Kilkenny could be the centre of sugar beet industry
North Kilkenny councillor Mary Hilda Cavanagh proposed a motion at Kilkenny County Council’s December meeting asking her colleagues to support her proposal that the council work with other local authorities in the southeast to restore the sugar beet industry in the area.
“Sugar beet is not a relic of our past but a crop of the future due to its huge potential in the area of ethanol production.
“Hundreds of farmers in Co Kilkenny successfully grew sugar beet for many years with an average of 25 acres each, and sugar beet was considered the best cash crop. Beet was a great crop for rotation and besides the beet head the tops were full of good animal feed. The loss of the sugar beet industry was a devastating blow to farmers in Kilkenny.”
Cllr Cavanagh explains that a new feasibility study (by the Irish Sugar Beet Bio-Refinery Group) now suggests that the revival of the sugar beet industry for ethanol production has the potential to create 5,000 jobs if a bio refinery plant is constructed to produce ethanol.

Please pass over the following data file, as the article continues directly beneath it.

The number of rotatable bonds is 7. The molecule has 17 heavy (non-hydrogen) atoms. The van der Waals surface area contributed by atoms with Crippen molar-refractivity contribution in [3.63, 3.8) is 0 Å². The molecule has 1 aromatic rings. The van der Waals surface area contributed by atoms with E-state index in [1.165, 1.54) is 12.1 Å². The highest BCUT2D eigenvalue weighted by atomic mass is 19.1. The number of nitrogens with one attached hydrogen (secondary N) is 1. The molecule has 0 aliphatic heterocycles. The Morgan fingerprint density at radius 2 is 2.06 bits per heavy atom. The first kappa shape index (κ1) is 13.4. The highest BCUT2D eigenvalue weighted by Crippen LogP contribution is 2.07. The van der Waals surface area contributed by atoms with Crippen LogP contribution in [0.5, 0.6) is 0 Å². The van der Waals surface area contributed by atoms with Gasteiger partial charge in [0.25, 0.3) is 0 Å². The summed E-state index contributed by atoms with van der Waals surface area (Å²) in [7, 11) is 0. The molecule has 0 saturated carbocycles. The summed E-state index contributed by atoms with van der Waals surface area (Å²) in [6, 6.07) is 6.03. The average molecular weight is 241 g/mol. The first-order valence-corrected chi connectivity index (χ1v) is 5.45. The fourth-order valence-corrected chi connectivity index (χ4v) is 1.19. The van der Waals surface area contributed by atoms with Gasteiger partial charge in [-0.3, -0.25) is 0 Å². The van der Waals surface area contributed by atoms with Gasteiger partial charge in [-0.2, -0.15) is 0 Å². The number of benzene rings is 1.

“The plant proposed would cost €350m to build and would have the capacity to process 1.2m tons of sugar with the remainder going to produce ethanol, ending the need for imports.
“Kilkenny is perfectly situated as a potential location for such a plant. We are in the heart of the old beet growing area, between the old beet factories in Thurles and Carlow.
“Kilkenny County Council must play its part in helping to progress this project which has the potential to deliver jobs in construction, transport, and farming as well as work for agri-contractors. The economic crisis that we face demands imaginative solutions and it is important to pursue any feasible employment-generating strategies and I will be working with Minister Hogan to progress this issue,” she concluded.